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Desert comes alive for Birdsville Races

 

There's no red carpet, champagne or caviar when you arrive in Birdsville for the Races.

The town's busiest annual event, which takes place on the first Saturday of September, is more about red dust, beer and a camel pie.

It's a bizarre experience - one moment you're overwhelmed by the isolation of the country's vast interior; the next you're swept up in the frivolities of people in animal costumes.

Some men are dressed as women, others sport African safari suits. Some are disguised as beer cans to compete for a year's supply of the sponsor's product. An endless amount of colour has splashed onto an otherwise arid part of Queensland's remote southwest.

While having fun in the desert is essential, it's hard not to have an appreciation for the pioneers who opened this new frontier in the 1880s - nor for the 110 people who now call Birdsville their home.

There are few landscapes that can match the Simpson Desert for its harsh and unforgiving nature, yet it stands alongside another expanse vital to Australia's cattle industry.

Stockmen like Sidney Kidman made their fortune in the barren land that turns into fertile ground for raising cattle when the rain arrives and flows into rivers like the Diamantina.

The Simpson, which covers overs 176,000 square kilometres, is home to the largest sand dunes in the world and the most impressive of all is 35km out of Birdsville. Nappanerica, or Big Red as it is known, is more than 30m high.

Who would imagine than on the most eastern fringe of these harsh and spectacular surroundings is one of the remotest horse racing meetings in the world?

A lot of racegoers drive to Birdsville but getting there isn't easy. It will take days if you are setting off from Sydney or Brisbane. As you - finally - near town, you'll join a convoy of four-wheel drives.

When you arrive it will be time for a well-earned sunset beer at the iconic Birdsville Hotel or a camel pie from the local bakery, one of 12,000 sold during Cup week.

Many also fly in on charters, with hundreds of light aircraft parked on the dirt alongside a handful of private jets like a Phenom 300, made in Brazil and believed to be the only one of its kind in Australia.

The jet's obvious luxury and comfort was the envy of three knockout mates who paid $280 an hour to charter a six-hour flight from the Gold Coast in their four-seater.

In the best Birdsville tradition they slept in swags underneath their plane's wings.

"I'd give anything for a mattress right now," one of them said as dawn broke on Cup day.

But sleeping under stars is part of the Birdsville experience.

A tent city provides temporary accommodation, while racehorse trainers set up camp on the banks of the Diamantina, reminiscent of the stockmen who once mustered on horseback.

The event's horses and the jockeys who ride them can match their pioneer forebears for commitment under saddle in the dust that is served up on a racetrack built on a claypan.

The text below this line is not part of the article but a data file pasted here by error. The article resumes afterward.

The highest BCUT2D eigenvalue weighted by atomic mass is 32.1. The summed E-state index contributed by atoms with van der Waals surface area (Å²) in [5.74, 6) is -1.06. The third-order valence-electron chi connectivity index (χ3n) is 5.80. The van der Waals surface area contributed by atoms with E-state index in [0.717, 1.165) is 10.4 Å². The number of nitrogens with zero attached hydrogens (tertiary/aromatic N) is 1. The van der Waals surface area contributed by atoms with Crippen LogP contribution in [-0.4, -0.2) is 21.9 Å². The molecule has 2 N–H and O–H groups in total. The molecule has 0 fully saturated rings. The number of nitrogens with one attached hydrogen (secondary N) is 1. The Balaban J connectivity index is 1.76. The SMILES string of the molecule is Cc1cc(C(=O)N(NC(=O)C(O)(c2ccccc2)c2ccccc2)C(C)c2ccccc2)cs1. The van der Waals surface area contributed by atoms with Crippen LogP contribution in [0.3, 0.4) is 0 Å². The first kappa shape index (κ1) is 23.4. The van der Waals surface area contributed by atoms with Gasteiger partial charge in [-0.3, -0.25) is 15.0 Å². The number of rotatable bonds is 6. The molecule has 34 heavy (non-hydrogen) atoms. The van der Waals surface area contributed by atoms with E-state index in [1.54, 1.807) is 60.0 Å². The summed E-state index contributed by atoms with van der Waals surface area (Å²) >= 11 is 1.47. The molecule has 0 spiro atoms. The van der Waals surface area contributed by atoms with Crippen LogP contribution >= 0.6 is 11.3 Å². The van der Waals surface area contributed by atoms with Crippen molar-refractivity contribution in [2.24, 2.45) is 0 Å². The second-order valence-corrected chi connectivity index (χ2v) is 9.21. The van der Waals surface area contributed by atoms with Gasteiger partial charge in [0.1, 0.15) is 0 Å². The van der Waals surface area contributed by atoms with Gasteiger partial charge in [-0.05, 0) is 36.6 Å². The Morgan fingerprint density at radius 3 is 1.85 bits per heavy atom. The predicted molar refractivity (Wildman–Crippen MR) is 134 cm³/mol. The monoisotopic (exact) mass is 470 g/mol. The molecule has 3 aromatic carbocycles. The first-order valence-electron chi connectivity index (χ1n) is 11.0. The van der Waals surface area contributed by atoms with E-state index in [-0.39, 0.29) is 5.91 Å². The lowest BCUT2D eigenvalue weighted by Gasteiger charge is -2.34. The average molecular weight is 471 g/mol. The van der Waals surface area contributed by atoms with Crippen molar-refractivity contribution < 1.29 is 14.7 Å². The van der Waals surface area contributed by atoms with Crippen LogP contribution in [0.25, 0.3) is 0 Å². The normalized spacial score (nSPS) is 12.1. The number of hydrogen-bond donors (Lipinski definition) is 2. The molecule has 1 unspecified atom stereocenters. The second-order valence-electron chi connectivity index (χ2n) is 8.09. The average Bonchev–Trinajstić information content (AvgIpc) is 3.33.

In this part of Australia, Birdsville Cup winners have been revered since the first race meeting in 1882.

This year's winner Fast Fella completed a journey to Birdsville that started a few years ago among the glitz and glamour of the annual Gold Coast yearling sales.

He bought decent money but was let go from a Melbourne stable and ended up in Brisbane before being sent west to find bush fame for another trainer.

Melbourne businessman Adam Adamczyk, a runner in the Cup, says the attraction is obvious.

"It's not the Melbourne Cup but for the average person it's still aspirational," he said.

Fred Brophy has been trying to win the Birdsville Cup for 30 years.

As living evidence of the outback of yesteryear, the gravel-voiced Brophy may be the last of the old-time Australian showmen and he does well out of Birdsville, despite not winning the Cup.

His boxing shows where fighters, including the only woman in the troupe Brettlyn "Beaver" Neal, take on challengers from the audience, drawing huge crowds underneath a big tent.

"A horse of mine ran third one year. I had the favourite in the Cup in 2010 but the races were called off because of the weather and I'll keep trying," Brophy says.

Brophy's troupe is banned in NSW and Victoria but he's a much-loved figure in the Queensland bush.

Where else could you hear someone who would dare to say: "We need a sheila to fight The Beaver. Who wants to fight The Beaver?"

And this about Pauline Hanson: "We love you in the outback. You are a fair dinkum Australian."

Brophy and Birdsville have stood the test of time and it's a sure bet many racegoers will return next year even if they didn't back the Cup winner.

They may be lighter in the pocket but at the end of two days of desert racing they will be enriched by an experience that is quintessentially Australian.

IF YOU GO

GETTING THERE: Many choose to charter planes to Birdsville for the Races, but others claim the journey out there by the car adds to the experience. The drive from Sydney is almost 2000km and will take you almost 30 hours; from Brisbane the journey is not much shorter at around 25 hours.

STAYING THERE: Most people opt to stay in a tent; some swag it on the sand. For general information on the event, including details on accommodation and tickets, visit www.birdsvilleraces.com

* The writer travelled and stayed in Birdsville as a guest of the Birdsville Race Club.